Apollo loved her, and longed to obtain her; and he who gives oracles to all the world was not wise enough to look into his own fortunes. He saw her hair flung loose over her shoulders, and said, “If so charming, in disorder, what would it be if arranged?” He saw her eyes bright as stars; he saw her lips, and was not satisfied with only seeing them. He admired her hands and arms, naked to the shoulder, and whatever was hidden from view he imagined more beautiful still. He followed her; she fled, swifter than the wind, and delayed not a moment at his entreaties. “Stay,” said he, “daughter of Peneus; I am not a foe. Do not fly me as a lamb flies the wolf, or a dove the hawk. It is for love I pursue you. You make me miserable, for fear you should fall and hurt yourself on these stones, and I should be the cause. Pray run slower, and I will follow slower. I am no clown, no rude peasant. Jupiter is my father, and I am lord of Delphos and Tenedos, and know all things, present and future. I am the god of song and the lyre. My arrows fly true to the mark; but, alas! an arrow more fatal than mine has pierced my heart! I am the god of medicine, and know the virtues of all healing plants. Alas! I suffer a malady that no balm can cure!”

The nymph continued her flight, and left his plea half uttered. And even as she fled she charmed him. The wind blew her garments, and her unbound hair streamed loose behind her. The god grew impatient to find his wooings thrown away, and, sped by Cupid, gained upon her in the race. It was like a hound pursuing a hare, with open jaws ready to seize, while the feebler animal darts forward, slipping from the very grasp. So flew the god and the virgin- he on the wings of love, and she on those of fear. The pursuer is the more rapid, however, and gains upon her, and his panting breath blows upon her hair. Her strength begins to fail, and, ready to sink, she calls upon her father, the river god: “Help me, Peneus! open the earth to enclose me, or change my form, which has brought me into this danger!” Scarcely had she spoken, when a stiffness seized all her limbs; her bosom began to be enclosed in a tender bark; her hair became leaves; her arms became branches; her foot stuck fast in the ground, as a root; her face became a tree-top, retaining nothing of its former self but its beauty, Apollo stood amazed. He touched the stem, and felt the flesh tremble under the new bark. He embraced the branches, and lavished kisses on the wood. The branches shrank from his lips. “Since you cannot be my wife,” said he, “you shall assuredly be my tree. I will wear you for my crown; I will decorate with you my harp and my quiver; and when the great Roman conquerors lead up the triumphal pomp to the Capitol, you shall be woven into wreaths for their brows. And, as eternal youth is mine, you also shall be always green, and your leaf know no decay.” The nymph, now changed into a Laurel tree, bowed its head in grateful acknowledgment.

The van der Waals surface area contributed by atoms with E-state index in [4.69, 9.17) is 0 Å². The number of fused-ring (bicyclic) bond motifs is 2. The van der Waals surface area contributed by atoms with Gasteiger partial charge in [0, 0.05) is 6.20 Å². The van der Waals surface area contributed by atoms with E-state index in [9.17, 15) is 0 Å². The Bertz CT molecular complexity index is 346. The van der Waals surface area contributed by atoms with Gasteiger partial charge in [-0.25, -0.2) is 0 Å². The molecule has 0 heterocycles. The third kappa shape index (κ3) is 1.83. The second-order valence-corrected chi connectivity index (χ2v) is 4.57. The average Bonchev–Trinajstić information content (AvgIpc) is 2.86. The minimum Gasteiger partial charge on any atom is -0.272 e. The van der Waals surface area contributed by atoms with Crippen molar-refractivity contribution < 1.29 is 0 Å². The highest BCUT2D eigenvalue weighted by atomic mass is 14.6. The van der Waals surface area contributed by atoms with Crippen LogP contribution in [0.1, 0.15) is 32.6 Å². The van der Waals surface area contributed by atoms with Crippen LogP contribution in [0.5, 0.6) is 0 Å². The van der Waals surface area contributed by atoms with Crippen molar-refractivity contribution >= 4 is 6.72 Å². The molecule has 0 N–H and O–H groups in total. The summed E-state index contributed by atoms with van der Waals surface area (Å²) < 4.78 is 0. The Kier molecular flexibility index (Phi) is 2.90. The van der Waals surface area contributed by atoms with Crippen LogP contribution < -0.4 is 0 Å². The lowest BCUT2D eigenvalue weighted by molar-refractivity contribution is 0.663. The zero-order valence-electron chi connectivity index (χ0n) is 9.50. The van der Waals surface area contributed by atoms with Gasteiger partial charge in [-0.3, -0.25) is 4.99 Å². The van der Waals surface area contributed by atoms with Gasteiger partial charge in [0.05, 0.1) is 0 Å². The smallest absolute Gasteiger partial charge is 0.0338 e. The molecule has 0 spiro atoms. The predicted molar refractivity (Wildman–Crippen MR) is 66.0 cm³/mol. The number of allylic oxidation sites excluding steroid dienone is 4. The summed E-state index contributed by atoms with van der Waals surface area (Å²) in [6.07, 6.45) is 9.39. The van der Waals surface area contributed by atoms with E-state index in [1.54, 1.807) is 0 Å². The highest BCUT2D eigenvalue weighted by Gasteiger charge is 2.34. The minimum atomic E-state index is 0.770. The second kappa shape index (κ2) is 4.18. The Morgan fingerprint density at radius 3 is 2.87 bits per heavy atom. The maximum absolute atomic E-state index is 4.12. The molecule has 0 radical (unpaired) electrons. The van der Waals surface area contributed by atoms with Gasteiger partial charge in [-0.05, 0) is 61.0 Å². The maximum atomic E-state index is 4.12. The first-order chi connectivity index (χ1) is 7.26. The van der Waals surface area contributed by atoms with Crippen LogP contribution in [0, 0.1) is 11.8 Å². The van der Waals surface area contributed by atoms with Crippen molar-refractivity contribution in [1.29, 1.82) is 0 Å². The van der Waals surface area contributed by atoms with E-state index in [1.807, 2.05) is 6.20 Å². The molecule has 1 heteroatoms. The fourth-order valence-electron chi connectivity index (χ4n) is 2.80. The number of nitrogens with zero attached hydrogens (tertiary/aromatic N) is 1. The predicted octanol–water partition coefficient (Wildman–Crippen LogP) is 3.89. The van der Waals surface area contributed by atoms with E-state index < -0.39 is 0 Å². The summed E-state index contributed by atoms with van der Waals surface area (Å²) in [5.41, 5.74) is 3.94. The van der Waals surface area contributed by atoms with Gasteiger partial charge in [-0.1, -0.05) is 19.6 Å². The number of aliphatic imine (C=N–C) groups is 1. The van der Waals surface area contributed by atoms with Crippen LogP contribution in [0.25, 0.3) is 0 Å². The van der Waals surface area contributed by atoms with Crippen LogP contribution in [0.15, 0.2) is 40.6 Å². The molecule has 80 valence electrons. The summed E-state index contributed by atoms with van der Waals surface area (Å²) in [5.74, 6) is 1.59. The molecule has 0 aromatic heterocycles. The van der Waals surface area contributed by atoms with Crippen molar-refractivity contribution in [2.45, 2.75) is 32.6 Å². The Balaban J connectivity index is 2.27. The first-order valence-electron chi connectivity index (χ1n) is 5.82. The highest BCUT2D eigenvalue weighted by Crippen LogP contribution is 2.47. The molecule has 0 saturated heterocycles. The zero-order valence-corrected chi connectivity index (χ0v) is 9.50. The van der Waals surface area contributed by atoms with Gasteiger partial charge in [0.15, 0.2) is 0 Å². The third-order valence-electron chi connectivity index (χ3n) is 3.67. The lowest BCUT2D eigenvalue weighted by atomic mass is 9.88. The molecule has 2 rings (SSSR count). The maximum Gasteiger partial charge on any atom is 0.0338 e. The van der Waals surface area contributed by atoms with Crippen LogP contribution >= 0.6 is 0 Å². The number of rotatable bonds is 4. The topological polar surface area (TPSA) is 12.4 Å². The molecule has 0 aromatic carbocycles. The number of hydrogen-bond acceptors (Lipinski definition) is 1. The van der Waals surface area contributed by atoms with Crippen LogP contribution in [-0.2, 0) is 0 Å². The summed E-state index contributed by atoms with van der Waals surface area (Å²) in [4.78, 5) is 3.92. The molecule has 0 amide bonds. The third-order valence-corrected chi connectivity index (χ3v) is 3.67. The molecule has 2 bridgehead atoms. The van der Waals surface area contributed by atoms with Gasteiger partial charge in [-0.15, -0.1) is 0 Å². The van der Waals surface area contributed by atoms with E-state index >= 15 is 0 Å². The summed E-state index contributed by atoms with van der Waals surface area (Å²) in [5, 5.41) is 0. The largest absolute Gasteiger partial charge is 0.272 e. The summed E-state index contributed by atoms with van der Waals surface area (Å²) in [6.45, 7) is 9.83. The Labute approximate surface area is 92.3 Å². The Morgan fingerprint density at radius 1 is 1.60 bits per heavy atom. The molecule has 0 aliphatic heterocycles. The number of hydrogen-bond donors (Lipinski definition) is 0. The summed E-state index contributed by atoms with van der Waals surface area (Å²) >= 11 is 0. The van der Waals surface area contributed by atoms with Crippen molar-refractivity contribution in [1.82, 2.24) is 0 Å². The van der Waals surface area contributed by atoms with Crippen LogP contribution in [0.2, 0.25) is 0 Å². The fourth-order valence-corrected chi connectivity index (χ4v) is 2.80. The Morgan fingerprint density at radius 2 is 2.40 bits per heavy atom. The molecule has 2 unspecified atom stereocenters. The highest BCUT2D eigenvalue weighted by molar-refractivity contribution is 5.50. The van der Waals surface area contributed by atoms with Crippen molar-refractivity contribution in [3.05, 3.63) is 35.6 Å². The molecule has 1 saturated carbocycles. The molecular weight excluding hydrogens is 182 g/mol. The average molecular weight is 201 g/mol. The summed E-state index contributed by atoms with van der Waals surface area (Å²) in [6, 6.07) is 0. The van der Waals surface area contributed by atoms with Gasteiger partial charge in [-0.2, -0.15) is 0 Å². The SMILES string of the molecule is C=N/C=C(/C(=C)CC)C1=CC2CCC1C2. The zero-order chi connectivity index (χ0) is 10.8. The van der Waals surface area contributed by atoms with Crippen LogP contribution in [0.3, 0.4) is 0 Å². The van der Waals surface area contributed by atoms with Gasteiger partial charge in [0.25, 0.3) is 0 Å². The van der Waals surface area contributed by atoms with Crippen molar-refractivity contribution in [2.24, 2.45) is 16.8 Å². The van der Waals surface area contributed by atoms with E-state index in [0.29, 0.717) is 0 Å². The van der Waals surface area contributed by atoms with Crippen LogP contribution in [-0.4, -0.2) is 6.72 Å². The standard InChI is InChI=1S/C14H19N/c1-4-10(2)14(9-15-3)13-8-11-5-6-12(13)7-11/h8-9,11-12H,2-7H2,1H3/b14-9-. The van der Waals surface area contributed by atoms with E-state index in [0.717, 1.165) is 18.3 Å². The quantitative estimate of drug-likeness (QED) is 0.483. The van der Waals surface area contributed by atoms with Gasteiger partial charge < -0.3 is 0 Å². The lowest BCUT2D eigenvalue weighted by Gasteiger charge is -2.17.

The statue is so delicate and unbelievably fragile looking.  I have been told that the leaves that come forth from Daphne’s fingers actually chime when tapped, like fine china.  And this is marble.

My second favourite piece in the Borghese is Antonio Canova’s Paolina Borghese Bonaparte (!805-1808).

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Paolina is also exquisite.   I show her here from only one angle, but she is beautiful from every angle.  I took this photo in the afternoon light and she glows.  I was blessed to get photos of both her and Apollo and Daphne with no people in the background.  That is a rare gift.

I love both of these pieces and the photos that I was able to get and that I share with you here.

An “Average” Day in Florence!